externalities holds in a broad class of environments and is invariant to the precise nature of the underlying financial frictions. We present two results on the implementation of corrective policies. First, we show that the optimal corrective policy for an arbitrary financial security can be designed using an externality pricing kernel. This result provides a simple expression to guide financial regulators on the optimal magnitude of regulatory interventions. Secondly, we show that there exists a relation between distortions in investment in productive assets and distortions in financial market allocations. Intuitively, because investing in productive assets and buying financial assets are both mechanisms for shifting resources across time, optimal policies must intervene in both margins in a consistent way. Next, we discuss the relationship with two positive phenomena that are distinct from pecuniary externalities but frequently appear in the same context: fire sales and financial amplification. For the purposes of our framework, we define fire sales as instances when financially constrained agents sell capital assets at a price that discounts the future returns that they could earn at a higher rate than the market discount rate. We define financial amplification as a situation when a marginal increase in the net worth of a sector, as measured by the consumption goods at its disposal, leads to general equilibrium effects that improve the sector’s terms of trade or relax binding financial constraints on the sector. We show that both fire sales and financial amplification effects are conceptually distinct phenomena from inefficient pecuniary externalities. Formally, both phenomena are neither necessary nor sufficient for constrained inefficiency. They are not necessary because inefficiency may arise without asset sales and may involve pecuniary externalities that mitigate shocks rather than amplifying them. They are not sufficient because equilibrium is constrained efficient when there are fire sales and amplification effects that only involve distributive externalities and insurance markets are complete, or when agents are in a corner solution. This result implies that policymakers have to be careful when arguing that fire sales and financial amplification effects justify policy intervention. Finally, we show that the externalities discussed above can be tackled by a variety of taxes or subsidies on borrowers and lenders. In particular, the planner faces three degrees of freedom in the choice of a constrained optimal tax system. This flexibility allows a planner to restore constrained efficiency without intervening in each individual decision made by each agent. For example, we show that it is sufficient to intervene in the financial decisions of borrowers only, or that we can often combine taxes on borrowing and on investment into a single tax. Furthermore, when these degrees of freedom imply that the optimal tax on a decision margin can be set to zero, that decision can be interpreted as constrained efficient. Subsequently, we study four applications of our general framework that illustrate the use of our sufficient statistics and how they can be traced back to the primitives of the economy. In doing so, we also provide specific examples of how some of our sufficient statistics may flip sign when the primitives of the model cross a defined threshold, corroborating the “anything goes” result of our general framework. Our first application illustrates the possibility of constrained efficient financial amplification and fire sales. In an environment in which the financial constraint does not depend on prices and risk markets are complete, we show that fire sales and financial amplification effects of arbitrary magnitude are compatible with constrained efficiency. The reason is that the complete risk markets allow agents to equate their MRS so distributive effects do not lead to inefficiency. Our second and third applications consider environments in which there are distributive externalities that flip sign when certain primitives of the economy cross welldefined thresholds. In the second application, borrowers turn from net buyers into net sellers of capital when a productivity parameter crosses a certain threshold. In the third application, the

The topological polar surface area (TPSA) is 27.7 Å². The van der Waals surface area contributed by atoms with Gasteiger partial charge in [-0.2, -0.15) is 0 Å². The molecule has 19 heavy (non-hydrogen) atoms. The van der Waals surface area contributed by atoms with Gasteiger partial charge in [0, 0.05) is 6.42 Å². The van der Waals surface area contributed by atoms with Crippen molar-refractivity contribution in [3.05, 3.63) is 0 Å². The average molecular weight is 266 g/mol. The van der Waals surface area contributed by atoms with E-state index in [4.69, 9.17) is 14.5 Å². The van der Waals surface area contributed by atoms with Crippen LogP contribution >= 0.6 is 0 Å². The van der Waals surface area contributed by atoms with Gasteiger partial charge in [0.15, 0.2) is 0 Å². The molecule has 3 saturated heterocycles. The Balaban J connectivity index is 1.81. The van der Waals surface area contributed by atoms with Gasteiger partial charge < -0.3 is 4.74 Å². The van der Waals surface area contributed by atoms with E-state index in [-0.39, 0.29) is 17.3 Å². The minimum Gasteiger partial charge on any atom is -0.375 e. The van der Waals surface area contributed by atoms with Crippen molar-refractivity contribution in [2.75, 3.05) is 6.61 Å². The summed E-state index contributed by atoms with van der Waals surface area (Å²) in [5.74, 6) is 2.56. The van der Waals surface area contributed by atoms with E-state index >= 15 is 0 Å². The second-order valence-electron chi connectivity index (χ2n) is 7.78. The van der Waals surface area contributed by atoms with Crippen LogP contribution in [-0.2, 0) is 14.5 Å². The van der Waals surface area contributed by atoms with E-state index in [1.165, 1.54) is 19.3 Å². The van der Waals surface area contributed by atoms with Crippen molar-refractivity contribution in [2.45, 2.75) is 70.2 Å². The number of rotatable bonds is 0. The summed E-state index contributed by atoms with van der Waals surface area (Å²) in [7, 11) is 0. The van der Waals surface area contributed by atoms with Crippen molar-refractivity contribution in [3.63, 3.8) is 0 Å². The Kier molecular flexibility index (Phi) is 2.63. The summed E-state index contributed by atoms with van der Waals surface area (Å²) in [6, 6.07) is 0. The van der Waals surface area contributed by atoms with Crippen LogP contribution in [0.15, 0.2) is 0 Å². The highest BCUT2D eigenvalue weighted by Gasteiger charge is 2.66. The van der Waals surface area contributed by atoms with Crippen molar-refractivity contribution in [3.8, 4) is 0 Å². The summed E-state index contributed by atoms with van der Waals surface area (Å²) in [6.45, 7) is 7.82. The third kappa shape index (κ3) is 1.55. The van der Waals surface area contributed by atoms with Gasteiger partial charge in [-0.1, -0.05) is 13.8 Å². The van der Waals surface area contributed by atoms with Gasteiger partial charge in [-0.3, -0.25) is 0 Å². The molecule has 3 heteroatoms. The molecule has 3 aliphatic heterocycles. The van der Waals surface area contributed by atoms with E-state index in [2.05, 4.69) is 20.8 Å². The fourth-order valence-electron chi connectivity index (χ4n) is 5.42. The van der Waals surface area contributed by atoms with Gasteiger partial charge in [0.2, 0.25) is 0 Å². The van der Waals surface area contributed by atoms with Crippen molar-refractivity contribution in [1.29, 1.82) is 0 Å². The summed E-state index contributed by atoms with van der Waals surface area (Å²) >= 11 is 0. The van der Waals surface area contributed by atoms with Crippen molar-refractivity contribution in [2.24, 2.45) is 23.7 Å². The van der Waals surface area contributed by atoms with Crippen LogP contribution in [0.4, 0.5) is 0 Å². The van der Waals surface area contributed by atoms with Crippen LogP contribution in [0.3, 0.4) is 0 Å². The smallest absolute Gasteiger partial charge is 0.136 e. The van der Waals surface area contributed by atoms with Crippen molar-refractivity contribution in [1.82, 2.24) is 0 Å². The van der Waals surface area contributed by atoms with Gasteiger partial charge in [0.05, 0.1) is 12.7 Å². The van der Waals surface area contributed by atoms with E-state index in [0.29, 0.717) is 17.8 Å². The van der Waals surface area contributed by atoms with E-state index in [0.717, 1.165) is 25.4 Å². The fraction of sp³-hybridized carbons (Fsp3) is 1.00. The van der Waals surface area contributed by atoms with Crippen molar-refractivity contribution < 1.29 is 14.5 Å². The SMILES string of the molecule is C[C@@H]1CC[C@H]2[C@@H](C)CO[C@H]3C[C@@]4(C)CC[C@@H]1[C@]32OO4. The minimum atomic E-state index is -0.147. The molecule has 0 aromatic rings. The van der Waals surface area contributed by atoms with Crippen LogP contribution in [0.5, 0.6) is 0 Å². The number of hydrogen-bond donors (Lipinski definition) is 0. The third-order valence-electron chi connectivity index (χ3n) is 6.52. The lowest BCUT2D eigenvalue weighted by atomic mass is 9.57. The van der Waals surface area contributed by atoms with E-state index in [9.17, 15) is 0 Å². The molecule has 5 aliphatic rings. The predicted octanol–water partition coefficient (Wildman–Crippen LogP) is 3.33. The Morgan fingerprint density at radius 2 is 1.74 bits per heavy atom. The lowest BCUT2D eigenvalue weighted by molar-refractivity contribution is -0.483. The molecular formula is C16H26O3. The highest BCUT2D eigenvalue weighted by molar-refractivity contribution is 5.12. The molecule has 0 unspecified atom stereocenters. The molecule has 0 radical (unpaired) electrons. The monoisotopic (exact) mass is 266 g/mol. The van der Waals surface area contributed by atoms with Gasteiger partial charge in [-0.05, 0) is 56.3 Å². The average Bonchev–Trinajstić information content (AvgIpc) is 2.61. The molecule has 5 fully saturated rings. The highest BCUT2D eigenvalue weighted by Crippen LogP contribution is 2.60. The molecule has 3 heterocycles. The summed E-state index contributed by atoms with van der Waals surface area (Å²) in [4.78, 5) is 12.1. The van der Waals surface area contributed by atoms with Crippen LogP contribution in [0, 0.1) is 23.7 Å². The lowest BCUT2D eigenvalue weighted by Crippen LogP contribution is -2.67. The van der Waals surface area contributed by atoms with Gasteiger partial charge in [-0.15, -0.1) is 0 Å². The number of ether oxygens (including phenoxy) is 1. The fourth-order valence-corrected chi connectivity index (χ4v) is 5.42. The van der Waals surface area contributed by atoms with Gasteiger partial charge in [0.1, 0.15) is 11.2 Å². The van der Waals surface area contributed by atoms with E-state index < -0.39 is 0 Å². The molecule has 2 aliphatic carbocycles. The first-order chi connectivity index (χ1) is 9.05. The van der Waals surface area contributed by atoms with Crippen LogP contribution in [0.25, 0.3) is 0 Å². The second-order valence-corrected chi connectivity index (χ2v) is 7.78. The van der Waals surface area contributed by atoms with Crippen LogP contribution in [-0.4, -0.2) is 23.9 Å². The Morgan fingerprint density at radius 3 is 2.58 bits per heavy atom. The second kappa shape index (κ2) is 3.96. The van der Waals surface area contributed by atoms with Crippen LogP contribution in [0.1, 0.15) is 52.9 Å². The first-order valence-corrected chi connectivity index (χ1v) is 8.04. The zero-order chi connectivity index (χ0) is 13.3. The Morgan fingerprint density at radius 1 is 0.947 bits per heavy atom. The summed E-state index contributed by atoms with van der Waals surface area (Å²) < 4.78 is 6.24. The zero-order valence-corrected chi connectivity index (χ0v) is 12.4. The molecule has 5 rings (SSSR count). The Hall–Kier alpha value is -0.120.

4

REVIEW OF ECONOMIC STUDIES